Cory’s group played for at least 45 minutes, and even though no one appeared to know any of their songs, it was still a really enjoyable set. It’s hard not to be in a good mood with so much amazing funk music being performed right in front of you. I didn’t end up getting any of his merch, but I would gladly go see Cory Wong again in the future and encourage you to do the same. Feel-good funk music combined with some slick guitar and live horns equals a recipe for success in my book!
Nathaniel Rateliff & The Night Sweats Live in Las Vegas
This was our second time seeing Nathaniel Rateliff & The Night Sweats in concert. Our first concert experience with them came back in August of 2017 when they were opening for Kings of Leon, who were at that time touring for their latest album, “Walls.” Rateliff already had a hit song at that time with “S.O.B.,” but that was pretty much the only song I recognized by him during the set. It was still a great performance, though, and I remember him talking about what a wild ride the previous 3 years had been as he basically ascended to stardom.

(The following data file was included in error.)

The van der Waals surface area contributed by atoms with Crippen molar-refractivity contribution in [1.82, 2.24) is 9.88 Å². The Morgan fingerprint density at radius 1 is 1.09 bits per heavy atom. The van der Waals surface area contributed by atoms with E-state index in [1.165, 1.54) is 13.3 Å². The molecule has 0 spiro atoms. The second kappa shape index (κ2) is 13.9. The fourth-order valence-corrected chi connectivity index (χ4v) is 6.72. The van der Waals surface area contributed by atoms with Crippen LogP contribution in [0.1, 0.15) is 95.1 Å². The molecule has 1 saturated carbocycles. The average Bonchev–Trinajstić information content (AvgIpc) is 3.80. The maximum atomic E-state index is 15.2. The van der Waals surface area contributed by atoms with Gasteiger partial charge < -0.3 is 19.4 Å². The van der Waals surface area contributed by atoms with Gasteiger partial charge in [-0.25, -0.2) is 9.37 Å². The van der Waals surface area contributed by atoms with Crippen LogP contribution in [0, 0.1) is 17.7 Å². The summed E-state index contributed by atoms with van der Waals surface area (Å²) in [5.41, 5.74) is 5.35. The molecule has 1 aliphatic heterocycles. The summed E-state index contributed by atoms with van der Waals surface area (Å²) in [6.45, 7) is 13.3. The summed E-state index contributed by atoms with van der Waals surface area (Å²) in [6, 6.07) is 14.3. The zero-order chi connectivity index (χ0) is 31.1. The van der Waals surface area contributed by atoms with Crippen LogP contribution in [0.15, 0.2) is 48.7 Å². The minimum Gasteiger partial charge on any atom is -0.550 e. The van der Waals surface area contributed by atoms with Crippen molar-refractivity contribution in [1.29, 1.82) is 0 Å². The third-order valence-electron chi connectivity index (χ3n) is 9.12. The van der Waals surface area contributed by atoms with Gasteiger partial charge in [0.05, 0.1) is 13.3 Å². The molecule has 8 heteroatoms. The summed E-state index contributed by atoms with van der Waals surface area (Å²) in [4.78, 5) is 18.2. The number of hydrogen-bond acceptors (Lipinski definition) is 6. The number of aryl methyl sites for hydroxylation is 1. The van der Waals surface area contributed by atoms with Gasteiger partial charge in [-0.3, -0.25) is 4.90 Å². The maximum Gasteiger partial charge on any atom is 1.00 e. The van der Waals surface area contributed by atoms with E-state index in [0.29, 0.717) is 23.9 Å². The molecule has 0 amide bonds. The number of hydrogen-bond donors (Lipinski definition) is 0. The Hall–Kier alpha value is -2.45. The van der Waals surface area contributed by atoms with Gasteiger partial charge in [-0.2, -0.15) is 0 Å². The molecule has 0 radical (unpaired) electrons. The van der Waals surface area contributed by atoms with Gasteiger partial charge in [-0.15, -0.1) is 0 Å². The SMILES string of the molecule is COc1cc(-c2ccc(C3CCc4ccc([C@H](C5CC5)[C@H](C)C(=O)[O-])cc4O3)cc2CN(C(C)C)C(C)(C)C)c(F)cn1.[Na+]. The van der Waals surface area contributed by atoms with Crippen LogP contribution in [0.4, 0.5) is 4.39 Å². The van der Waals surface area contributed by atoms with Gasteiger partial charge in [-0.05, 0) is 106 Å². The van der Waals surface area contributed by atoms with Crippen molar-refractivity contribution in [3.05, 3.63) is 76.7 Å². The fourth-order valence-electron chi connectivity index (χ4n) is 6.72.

Now here we are 5 years later, and this time Rateliff is the headliner. I don’t know what kind of personnel changes there has been with the Night Sweats over the years, but my main impression of them as a band is that they really seem to enjoy what they play. They’re all really into it when they perform, which becomes infectious for the crowd. The bass player, in particular, was really moving all over the place, dancing to the music as he played while never missing a beat. The piano player, Mark Shusterman, also showed a ton of energy throughout the show.